The GoodRx Pharmacist - December 02, 2015
As the end of the year gets closer, you may have already caught a cold or another bug from work or school—but you’ll want to be extra careful to protect yourself from the flu. Flu season can begin as early as October, but it tends to peak at this time of year—from December to February.
To keep yourself from getting sick, it’s best to get the flu vaccine as early as possible, but as long as the flu virus is circulating, it isn’t too late. See More
The GoodRx Pharmacist - September 28, 2015
Flu season is officially underway, and it’s time to get vaccinated if you haven’t already. You need to know where to go to get your flu shot, and—more importantly—how to make sure you don’t overpay. Did you know that flu shots can cost anywhere from $0 (yes, free) to $50 or more?
The importance of getting a flu shot can’t be overstated, especially for those who are at a higher risk like young children, pregnant women, older adults, and the immunocompromised or disabled. See More
The GoodRx Pharmacist - September 08, 2015
Get those lunches made and set the alarm clocks; school’s back in session.
Parents know that a new school year means new clothes, new books, maybe a new backpack—and perhaps a new set of prescriptions. As a pharmacist, I know the school year has started when frustrated parents show up at my store with lots of questions.
The good news is that I can help! Here are 5 helpful solutions for common back-to-school medication issues. See More
Dr. Sharon Orrange - November 21, 2014
It’s been a quiet influenza season so far—very quiet. It’s November and Los Angeles, for example, has seen almost no flu activity. This is good but failing to prepare may mean preparing to fail so though we are inundated with info about the flu, here are 10 flu facts you may not know:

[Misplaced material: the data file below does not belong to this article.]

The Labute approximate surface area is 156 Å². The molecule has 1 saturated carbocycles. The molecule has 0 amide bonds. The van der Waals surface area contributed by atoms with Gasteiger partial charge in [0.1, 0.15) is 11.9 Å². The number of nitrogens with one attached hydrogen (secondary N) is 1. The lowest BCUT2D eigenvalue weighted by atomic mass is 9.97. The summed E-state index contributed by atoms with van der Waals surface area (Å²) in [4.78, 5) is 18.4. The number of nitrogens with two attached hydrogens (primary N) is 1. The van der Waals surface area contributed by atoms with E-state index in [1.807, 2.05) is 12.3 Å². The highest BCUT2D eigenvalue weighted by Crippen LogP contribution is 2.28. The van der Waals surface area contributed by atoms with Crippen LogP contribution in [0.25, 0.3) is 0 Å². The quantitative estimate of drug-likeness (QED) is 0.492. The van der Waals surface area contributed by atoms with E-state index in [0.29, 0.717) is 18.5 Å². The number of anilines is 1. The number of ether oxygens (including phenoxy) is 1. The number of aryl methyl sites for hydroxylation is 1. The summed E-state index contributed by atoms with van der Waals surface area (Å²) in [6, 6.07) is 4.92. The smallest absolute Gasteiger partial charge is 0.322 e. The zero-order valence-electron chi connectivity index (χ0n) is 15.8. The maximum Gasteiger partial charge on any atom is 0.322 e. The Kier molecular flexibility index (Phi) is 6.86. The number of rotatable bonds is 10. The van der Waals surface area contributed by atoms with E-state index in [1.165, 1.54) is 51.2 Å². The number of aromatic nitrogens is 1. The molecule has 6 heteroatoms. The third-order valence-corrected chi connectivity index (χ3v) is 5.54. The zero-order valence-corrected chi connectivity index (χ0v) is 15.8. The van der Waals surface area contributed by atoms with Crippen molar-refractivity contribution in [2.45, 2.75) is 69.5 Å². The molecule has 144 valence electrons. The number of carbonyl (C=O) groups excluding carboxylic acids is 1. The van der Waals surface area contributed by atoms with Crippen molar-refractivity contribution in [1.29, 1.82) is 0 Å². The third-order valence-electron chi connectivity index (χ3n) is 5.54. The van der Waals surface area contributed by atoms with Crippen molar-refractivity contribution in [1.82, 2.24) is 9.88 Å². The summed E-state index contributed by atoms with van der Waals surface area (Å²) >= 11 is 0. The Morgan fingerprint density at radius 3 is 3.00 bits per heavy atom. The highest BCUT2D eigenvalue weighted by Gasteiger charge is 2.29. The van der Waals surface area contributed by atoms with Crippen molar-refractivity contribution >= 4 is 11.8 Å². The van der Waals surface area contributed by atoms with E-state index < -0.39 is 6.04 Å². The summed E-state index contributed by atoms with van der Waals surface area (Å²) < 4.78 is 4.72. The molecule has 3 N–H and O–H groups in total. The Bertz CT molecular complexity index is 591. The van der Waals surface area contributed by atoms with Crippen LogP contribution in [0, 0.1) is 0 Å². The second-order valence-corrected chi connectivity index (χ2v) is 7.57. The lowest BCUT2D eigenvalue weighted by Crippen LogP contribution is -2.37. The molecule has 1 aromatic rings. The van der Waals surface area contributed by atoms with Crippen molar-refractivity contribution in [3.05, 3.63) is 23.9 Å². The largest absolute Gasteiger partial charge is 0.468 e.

- During the month of October, there has been almost no flu activity in Los Angeles County (LAC) and across the country. See More
The GoodRx Pharmacist - October 13, 2014
The GoodRx Pharmacist - October 01, 2014
The flu can change from year to year—and to keep up, the flu vaccine must be tweaked every flu season. Fortunately, this also means that each year more tools become available to fight the flu. This year, there are more types of flu vaccine to choose from, and healthcare providers such as pharmacists and pharmacy interns (in some states) can administer your vaccine, making it easier than ever to keep you healthy. See More
Elizabeth Davis - September 16, 2014
It’s time to get your flu shot!
Fortunately, there are many places to get vaccinated and no matter how you feel about shots, it should be relatively painless for your wallet. Here are some options to help you find a convenient and low-cost flu shot.
Pharmacists can administer the flu vaccine and advise you on which shot might work best for you. Most pharmacies accept walk-ins for flu shots so you won’t need an appointment, and most will accept insurance or Medicare. See More
The GoodRx Pharmacist - September 10, 2014
Kids are back in school, the weather is cooling down—fall is here. Unfortunately, along with the great parts of the season (like pumpkin-flavored everything and football) comes everyone’s least favorite part: germs.
There is no better time than right now to protect yourself and your loved ones from this season’s flu virus. Many local pharmacies already have this year’s flu vaccinations in stock, so keep an eye out!
Isn’t it too early for a flu shot?
NO! Flu season usually peaks in the US in the colder months of December or January, but it can begin as early as October. See More
The GoodRx Pharmacist - September 13, 2013
Flu season is around the corner. Influenza viruses cause the flu, and infection is spread through respiratory routes. Here is what you need to know in preparation.
• Sudden onset (symptoms start and worsen over several hours)
• Persistent fever
• Muscle aches
• Fatigue, general malaise
• Nausea or vomiting
• Chills, shakes, and sweating
The flu is also contagious, with adults capable of spreading the virus up to 7 days following onset of symptoms, and children for up to 10 days. See More